Monday, April 4, 2016

VOA May Soon Become “Public Diplomacy” or “Propaganda” Tool

Voice of America
Image Credit: Voice of America

The potential summer passage of H.R. 4490 which passed the House Foreign Affairs Committee in mid-May, means that a “decades-old debate in foreign policy circles about the role of Voice of America” may soon culminate in major change to the U.S.-funded news organization that “attracts 80 percent of the total U.S. international media audience.”

The New York Times summarized the current congressional conflict, with the proponents wishing to “enable the broadcast news service to counter Russian disinformation” in contrast with opponents who complain that VOA would become “an American propaganda tool.” A fact sheet published by supporters argues, “this legislation makes clear that the Voice of America mission is to support U.S. public diplomacy efforts.”

However, inside VOA, “the legislation has created widespread fear among staff members who have long considered themselves professional journalists rather than spokesmen for government policy.” Journalists argue that turning VOA employees into the latter may cause a “mass exodus” of journalistic talent from VOA and could even endanger their lives. Christophe Deloire, head of Reporters Without Borders, condemned ”attitudes of information warfare,” explaining that VOA provides the “valuable service” as ”one of the very few sources of independent news” in many countries. VOA correspondent Al Pessen elaborated, arguing that “using taxpayers’ money for objective broadcasts is the ultimate expression of confidence that people around the world will recognize the value of the United States — not because we as a nation tell them how right we are, but because Americans respect them enough to let them decide for themselves.”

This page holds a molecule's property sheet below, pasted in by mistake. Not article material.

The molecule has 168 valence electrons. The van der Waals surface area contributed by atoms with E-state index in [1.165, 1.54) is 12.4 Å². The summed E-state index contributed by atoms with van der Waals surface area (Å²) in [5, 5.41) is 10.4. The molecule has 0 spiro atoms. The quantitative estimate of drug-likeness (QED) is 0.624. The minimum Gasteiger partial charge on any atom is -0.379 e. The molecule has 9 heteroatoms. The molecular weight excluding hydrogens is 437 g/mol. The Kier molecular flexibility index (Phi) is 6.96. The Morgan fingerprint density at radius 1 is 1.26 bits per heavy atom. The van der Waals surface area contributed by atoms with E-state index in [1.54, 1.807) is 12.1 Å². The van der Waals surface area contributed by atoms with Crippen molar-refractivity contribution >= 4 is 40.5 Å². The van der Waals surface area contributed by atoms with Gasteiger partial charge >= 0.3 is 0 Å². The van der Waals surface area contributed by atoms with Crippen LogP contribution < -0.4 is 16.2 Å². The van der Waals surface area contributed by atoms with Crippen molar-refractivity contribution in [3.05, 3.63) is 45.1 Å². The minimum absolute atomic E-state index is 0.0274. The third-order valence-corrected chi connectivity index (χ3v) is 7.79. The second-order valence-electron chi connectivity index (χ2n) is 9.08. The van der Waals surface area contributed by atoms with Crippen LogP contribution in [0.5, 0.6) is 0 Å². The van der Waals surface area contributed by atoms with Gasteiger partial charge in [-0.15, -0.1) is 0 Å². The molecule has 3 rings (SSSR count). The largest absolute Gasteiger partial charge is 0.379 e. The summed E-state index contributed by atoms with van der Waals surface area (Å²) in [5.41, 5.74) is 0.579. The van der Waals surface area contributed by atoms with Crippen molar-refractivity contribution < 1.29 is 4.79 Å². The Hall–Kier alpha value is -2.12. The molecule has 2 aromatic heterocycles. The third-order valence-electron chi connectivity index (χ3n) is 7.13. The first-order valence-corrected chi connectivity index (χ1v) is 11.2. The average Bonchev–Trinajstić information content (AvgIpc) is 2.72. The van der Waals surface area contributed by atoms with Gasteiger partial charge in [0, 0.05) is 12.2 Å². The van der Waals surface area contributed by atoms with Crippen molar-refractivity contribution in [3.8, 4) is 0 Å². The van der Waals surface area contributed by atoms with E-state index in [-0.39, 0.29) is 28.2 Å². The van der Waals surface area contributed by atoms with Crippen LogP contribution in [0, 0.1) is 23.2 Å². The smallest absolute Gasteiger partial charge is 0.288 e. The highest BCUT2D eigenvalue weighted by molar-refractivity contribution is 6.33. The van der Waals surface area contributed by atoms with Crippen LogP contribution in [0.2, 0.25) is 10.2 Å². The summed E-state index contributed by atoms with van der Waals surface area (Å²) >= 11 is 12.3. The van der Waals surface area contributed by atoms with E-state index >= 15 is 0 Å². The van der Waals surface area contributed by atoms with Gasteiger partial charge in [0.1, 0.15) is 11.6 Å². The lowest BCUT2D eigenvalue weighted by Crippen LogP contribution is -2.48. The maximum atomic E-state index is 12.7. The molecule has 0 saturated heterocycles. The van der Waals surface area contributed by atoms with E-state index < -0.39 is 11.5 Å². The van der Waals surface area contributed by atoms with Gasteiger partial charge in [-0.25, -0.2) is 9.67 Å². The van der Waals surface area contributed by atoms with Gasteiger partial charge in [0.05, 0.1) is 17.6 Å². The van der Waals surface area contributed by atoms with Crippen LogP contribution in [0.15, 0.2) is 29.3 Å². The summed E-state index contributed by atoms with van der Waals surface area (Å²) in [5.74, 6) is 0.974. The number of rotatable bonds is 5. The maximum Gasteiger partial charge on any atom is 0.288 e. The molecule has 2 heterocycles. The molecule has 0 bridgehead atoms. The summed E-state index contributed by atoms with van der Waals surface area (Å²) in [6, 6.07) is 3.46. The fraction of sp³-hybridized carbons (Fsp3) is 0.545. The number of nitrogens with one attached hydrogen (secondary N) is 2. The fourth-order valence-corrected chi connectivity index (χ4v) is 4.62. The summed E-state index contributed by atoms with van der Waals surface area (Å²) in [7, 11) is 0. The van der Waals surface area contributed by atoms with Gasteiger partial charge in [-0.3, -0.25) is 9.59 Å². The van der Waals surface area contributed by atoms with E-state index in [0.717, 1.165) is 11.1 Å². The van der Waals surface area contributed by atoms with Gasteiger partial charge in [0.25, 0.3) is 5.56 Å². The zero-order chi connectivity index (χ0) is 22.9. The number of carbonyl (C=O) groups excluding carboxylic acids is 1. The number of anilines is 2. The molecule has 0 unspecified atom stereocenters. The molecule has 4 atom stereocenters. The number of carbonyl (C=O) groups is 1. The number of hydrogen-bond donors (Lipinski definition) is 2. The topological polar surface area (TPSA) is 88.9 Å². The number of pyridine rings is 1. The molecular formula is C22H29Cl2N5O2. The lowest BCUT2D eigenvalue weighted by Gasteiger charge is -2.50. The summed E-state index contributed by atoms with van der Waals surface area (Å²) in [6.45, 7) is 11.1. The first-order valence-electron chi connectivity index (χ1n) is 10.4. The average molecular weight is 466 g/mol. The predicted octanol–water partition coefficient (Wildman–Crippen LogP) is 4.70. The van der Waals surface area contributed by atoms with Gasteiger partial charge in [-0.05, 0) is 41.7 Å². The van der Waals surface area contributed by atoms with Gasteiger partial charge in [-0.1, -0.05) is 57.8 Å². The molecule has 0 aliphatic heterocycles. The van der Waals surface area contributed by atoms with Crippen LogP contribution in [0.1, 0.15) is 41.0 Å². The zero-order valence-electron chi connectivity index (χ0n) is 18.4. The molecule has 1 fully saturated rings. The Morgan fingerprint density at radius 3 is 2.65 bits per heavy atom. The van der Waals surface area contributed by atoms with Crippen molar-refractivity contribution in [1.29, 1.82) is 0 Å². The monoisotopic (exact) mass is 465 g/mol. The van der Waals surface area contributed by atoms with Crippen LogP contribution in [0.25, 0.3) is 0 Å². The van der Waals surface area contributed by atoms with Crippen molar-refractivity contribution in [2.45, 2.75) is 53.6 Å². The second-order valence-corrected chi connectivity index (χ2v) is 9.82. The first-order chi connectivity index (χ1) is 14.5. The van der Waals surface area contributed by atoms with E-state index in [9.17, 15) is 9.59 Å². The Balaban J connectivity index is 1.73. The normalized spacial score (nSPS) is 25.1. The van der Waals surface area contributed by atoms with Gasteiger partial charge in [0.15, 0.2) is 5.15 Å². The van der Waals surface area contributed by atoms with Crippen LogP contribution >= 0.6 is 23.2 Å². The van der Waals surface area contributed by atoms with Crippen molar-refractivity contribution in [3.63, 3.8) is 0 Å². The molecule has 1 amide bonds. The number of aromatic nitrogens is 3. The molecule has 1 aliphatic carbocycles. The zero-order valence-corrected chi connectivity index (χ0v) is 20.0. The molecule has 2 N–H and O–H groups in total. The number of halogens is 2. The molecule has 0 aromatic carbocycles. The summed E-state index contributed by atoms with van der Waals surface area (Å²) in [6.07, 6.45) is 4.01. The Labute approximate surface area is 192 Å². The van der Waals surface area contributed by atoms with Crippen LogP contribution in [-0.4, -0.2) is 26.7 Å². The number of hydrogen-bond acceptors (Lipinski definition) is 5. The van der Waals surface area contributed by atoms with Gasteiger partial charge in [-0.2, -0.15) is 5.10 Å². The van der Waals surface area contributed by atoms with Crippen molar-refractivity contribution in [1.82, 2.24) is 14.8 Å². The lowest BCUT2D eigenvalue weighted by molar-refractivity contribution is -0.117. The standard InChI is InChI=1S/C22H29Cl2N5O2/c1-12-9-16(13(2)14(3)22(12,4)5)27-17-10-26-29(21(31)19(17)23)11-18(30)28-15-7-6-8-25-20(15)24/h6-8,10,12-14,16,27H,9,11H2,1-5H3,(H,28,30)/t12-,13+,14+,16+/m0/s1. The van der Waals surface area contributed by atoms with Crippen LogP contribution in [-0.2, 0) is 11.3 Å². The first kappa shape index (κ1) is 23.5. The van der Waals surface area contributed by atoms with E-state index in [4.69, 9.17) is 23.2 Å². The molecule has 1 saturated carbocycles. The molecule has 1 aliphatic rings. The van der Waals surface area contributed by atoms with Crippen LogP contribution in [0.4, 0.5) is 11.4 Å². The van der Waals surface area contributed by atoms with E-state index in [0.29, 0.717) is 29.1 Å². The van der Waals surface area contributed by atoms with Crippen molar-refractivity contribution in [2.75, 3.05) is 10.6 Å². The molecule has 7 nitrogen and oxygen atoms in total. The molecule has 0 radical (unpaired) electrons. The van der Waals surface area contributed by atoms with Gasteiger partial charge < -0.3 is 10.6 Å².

But some inside and outside VOA have disagreed. Robert R. Reilly, a former director of Voice of America, emphasizes the need for VOA to be run “within the U.S. government in a command structure related to our national security,” arguing that it is “better to win the war of ideas than have to win a war.” Similarly, The Heritage Foundation insisted that “VOA should become an explicit arm of U.S. public diplomacy focused on promoting…U.S. policy.”

The VOA Union’s statement on the bill recommends passage, but with the caveat that “specific wording” be included assuring “the news product remains objective.” The statement explains that VOA has “[ignored] important statements by U.S. leaders” over the past 12 years, stopped covering American news, and “stopped fulfilling” the mandate to “present the policies of the United States.”

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